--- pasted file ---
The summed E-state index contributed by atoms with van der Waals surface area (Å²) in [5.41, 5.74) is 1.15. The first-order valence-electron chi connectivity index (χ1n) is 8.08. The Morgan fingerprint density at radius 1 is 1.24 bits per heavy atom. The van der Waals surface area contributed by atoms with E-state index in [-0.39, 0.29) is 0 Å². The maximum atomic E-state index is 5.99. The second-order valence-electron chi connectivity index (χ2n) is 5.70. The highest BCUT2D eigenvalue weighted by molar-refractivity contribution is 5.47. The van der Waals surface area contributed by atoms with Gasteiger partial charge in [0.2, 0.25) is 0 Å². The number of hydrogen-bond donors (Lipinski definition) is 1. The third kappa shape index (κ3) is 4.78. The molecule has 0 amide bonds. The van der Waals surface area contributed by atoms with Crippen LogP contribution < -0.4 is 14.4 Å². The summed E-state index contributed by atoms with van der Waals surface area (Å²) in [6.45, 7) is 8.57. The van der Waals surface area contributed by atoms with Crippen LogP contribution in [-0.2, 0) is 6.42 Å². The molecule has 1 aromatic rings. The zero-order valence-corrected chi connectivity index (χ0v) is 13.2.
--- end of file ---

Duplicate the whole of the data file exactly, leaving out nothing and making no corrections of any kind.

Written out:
The summed E-state index contributed by atoms with van der Waals surface area (Å²) in [5.41, 5.74) is 1.15. The first-order valence-electron chi connectivity index (χ1n) is 8.08. The Morgan fingerprint density at radius 1 is 1.24 bits per heavy atom. The van der Waals surface area contributed by atoms with E-state index in [-0.39, 0.29) is 0 Å². The maximum atomic E-state index is 5.99. The second-order valence-electron chi connectivity index (χ2n) is 5.70. The highest BCUT2D eigenvalue weighted by molar-refractivity contribution is 5.47. The van der Waals surface area contributed by atoms with Gasteiger partial charge in [0.2, 0.25) is 0 Å². The number of hydrogen-bond donors (Lipinski definition) is 1. The third kappa shape index (κ3) is 4.78. The molecule has 0 amide bonds. The van der Waals surface area contributed by atoms with Crippen LogP contribution < -0.4 is 14.4 Å². The summed E-state index contributed by atoms with van der Waals surface area (Å²) in [6.45, 7) is 8.57. The van der Waals surface area contributed by atoms with Crippen LogP contribution in [-0.2, 0) is 6.42 Å². The molecule has 1 aromatic rings. The zero-order valence-corrected chi connectivity index (χ0v) is 13.2.